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Fed’s Clarida keeps door open to October cut; others less sure

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BOSTON/WASHINGTON — U.S. Federal Reserve officials on Friday left the door open to an interest rate cut but gave no guarantees as they continued debating how the final prop of U.S. economic growth, household consumption, is holding up.

“The Committee will proceed on a meeting-by-meeting basis to assess the economic outlook as well as the risks to the outlook, and it will act as appropriate to sustain growth, a strong labor market, and a return of inflation to our symmetric 2 percent objective,” Fed Vice Chair Richard Clarida said in prepared remarks at an event in Boston.

His speech echoed the words of Fed Chair Jerome Powell two weeks ago that many interpreted as signaling an openness to another interest rate cut at the central bank’s next meeting on Oct. 29-30. It was also in line with those of other policymakers who emphasized this week that they are open minded about future policy decisions.

The Fed cut interest rates for the first time in more than a decade in July. It did so again at its subsequent policy meeting in September in what Powell and some others have characterized as “insurance” against headwinds to the economy from slowing global growth and the U.S.-China trade war.

Since the meeting, economic data has increased fears that trade tensions are spilling over to the broader economy. U.S. manufacturing activity tumbled to a more than 10-year low and service sector activity fell to a three-year low in September. Consumer spending, which has been driving U.S. growth, has also begun to moderate.

But consumer spending, which accounts for roughly two thirds of U.S. activity, remains key as policymakers weigh whether more cuts are needed. U.S. retail sales fell for the first time in seven months in September, data on Wednesday showed.

Dallas Federal Reserve bank president Robert Kaplan said at an event in Washington that he is currently “agnostic” about whether the Fed should cut rates at its upcoming October meeting, arguing it may be wise to see more information before adding a third rate reduction to the two the central bank has already approved this year.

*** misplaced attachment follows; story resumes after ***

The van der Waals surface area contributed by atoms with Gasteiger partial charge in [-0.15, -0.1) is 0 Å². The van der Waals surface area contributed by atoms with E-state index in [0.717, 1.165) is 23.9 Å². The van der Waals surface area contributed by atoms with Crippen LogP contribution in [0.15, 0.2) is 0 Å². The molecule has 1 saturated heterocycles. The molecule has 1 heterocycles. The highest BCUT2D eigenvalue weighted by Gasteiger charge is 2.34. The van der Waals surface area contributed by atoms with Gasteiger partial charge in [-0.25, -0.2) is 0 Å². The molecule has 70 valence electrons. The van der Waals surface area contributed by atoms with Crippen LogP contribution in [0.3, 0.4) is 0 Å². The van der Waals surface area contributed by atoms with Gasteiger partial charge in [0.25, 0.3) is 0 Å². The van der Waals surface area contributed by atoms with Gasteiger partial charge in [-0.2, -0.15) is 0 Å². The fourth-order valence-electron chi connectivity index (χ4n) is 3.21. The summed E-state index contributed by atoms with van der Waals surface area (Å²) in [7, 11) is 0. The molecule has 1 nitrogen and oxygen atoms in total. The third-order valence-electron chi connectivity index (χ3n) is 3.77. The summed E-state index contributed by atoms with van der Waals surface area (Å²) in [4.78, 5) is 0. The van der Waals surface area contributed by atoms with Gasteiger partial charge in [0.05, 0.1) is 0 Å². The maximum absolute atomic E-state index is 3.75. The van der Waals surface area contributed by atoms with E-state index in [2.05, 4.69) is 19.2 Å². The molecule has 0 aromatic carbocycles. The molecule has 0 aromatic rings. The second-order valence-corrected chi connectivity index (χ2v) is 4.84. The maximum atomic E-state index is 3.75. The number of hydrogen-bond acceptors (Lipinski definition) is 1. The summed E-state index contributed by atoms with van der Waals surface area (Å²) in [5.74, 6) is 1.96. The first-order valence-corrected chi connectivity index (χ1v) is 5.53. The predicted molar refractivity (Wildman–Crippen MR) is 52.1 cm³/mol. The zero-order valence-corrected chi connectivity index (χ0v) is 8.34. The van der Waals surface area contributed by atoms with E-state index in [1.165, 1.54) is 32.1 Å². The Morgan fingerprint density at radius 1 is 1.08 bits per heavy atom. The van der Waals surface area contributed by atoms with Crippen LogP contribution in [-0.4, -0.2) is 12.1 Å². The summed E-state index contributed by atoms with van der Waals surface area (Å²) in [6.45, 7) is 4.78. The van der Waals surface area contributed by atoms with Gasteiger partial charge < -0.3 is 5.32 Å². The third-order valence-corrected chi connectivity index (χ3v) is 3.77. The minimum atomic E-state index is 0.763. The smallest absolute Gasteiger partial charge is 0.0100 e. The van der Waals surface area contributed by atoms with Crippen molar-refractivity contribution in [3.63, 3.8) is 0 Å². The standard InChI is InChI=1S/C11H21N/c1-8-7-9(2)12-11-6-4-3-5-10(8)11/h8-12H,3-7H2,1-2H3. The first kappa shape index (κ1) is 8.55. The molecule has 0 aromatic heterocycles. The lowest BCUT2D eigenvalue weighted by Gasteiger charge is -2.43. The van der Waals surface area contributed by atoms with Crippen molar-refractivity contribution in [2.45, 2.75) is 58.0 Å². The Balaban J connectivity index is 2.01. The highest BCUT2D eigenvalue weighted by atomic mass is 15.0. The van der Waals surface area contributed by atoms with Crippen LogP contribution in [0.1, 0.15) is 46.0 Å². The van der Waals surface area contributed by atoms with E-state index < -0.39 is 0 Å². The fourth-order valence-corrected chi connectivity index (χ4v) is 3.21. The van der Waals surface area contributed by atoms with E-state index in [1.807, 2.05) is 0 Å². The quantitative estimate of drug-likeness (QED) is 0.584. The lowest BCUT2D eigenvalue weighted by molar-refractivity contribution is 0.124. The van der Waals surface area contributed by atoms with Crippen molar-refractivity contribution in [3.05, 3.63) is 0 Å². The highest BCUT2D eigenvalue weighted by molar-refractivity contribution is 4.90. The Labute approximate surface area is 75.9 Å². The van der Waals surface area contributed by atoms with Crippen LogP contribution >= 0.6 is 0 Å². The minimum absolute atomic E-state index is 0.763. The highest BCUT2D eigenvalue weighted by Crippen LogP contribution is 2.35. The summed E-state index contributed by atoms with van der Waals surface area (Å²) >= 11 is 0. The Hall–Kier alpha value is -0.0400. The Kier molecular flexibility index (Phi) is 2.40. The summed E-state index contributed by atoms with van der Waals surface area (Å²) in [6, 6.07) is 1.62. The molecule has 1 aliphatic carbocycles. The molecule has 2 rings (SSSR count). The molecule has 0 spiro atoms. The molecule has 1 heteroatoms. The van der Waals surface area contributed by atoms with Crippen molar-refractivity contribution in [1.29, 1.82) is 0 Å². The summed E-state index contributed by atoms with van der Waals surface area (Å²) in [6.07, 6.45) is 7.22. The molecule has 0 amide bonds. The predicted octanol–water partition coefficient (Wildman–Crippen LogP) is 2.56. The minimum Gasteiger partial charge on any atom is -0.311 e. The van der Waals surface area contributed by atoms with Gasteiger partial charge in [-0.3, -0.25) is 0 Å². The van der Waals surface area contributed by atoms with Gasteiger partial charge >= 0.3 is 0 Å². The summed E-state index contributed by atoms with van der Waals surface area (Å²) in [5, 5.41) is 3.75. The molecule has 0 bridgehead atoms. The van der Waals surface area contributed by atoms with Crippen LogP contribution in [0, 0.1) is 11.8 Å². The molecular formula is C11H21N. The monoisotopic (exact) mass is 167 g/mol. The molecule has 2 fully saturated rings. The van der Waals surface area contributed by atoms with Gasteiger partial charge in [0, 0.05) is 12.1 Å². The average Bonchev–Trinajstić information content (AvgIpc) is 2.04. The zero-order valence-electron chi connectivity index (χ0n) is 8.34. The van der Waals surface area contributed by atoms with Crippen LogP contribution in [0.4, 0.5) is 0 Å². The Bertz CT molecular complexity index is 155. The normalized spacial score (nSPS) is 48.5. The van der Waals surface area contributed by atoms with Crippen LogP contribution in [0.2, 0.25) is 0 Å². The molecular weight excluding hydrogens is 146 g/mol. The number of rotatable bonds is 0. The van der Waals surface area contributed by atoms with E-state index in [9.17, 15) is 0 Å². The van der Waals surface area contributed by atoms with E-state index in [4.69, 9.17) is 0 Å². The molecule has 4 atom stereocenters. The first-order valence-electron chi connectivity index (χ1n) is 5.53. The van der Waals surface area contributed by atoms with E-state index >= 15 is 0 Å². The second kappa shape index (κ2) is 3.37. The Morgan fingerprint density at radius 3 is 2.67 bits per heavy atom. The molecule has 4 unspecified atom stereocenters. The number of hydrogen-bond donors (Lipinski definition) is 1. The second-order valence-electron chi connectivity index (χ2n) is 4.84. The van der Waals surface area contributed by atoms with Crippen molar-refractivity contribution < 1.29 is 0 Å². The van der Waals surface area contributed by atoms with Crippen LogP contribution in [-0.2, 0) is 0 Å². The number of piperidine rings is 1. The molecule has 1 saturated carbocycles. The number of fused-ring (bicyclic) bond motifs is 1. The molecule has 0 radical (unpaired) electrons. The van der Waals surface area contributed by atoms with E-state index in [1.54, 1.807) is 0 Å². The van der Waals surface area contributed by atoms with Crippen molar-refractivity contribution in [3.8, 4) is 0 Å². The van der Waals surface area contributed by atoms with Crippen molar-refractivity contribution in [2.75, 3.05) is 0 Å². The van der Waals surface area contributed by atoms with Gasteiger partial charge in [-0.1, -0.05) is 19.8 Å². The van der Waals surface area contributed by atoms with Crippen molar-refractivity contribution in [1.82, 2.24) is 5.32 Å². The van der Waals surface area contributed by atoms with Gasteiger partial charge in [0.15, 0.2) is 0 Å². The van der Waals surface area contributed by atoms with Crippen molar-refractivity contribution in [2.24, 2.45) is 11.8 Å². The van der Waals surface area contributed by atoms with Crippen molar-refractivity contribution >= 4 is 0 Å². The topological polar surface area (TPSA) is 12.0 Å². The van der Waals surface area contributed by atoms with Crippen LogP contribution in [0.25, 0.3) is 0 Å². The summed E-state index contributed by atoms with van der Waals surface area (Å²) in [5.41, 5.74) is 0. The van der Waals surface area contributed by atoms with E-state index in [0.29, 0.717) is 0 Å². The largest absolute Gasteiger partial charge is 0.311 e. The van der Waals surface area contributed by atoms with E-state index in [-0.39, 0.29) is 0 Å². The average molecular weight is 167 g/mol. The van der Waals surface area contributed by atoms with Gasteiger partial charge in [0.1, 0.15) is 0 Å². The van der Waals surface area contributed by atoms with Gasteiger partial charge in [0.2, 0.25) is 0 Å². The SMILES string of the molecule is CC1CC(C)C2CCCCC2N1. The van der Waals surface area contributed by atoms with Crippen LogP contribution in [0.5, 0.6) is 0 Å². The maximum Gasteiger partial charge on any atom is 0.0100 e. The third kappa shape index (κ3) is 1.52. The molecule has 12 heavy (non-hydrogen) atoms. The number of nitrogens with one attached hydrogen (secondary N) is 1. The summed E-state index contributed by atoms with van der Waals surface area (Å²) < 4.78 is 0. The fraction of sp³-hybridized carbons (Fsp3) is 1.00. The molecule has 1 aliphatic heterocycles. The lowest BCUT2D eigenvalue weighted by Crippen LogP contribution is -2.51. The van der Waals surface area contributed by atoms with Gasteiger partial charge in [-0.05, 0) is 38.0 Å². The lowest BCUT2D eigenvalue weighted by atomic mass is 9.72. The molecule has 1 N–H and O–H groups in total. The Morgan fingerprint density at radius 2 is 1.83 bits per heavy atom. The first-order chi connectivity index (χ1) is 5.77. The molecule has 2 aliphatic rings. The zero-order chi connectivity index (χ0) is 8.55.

“This could break either way,” Kaplan said. Despite risks tilted toward a worse-than-expected economic outcome, “it may be wise to take a little time to assess and continue to turn over a few more cards.”

Kaplan, who is not a voter on interest rate policy this year, said he expected debate at the upcoming policy meeting to focus on whether a slowing global economy has moved beyond dragging down U.S. manufacturing and investment, and begun to hit the U.S. consumer.

Consumption is currently holding up growth, and Kaplan said he expects that to continue. It is, however, a “fragile” situation that could warrant further Fed action, he said.

Kansas City Fed President Esther George, who has dissented from both rate cuts this year, was more concrete in her interest rate assessment in a speech to a conference in Denver on Friday.

“My own outlook for the economy does not call for a monetary policy response,” George said. “”While weakness in manufacturing and business investment is evident, it is not clear that monetary policy is the appropriate tool to offset the risks faced by businesses in those sectors when weighted against the costs that could be associated with such action.”

The only data that would change her view would be something showing U.S. consumers really beginning to suffer from the effects of trade uncertainty and slowing growth.

“Should downside risks spill over…in a way that fundamentally affects the consumer and shifts the overall outlook, a monetary policy response may be required,” George said.

(Reporting by Jonnelle Marte, Howard Schneider, Lindsay Dunsmuir and Ann Saphir; Writing by Lindsay Dunsmuir; Editing by Chizu Nomiyama)

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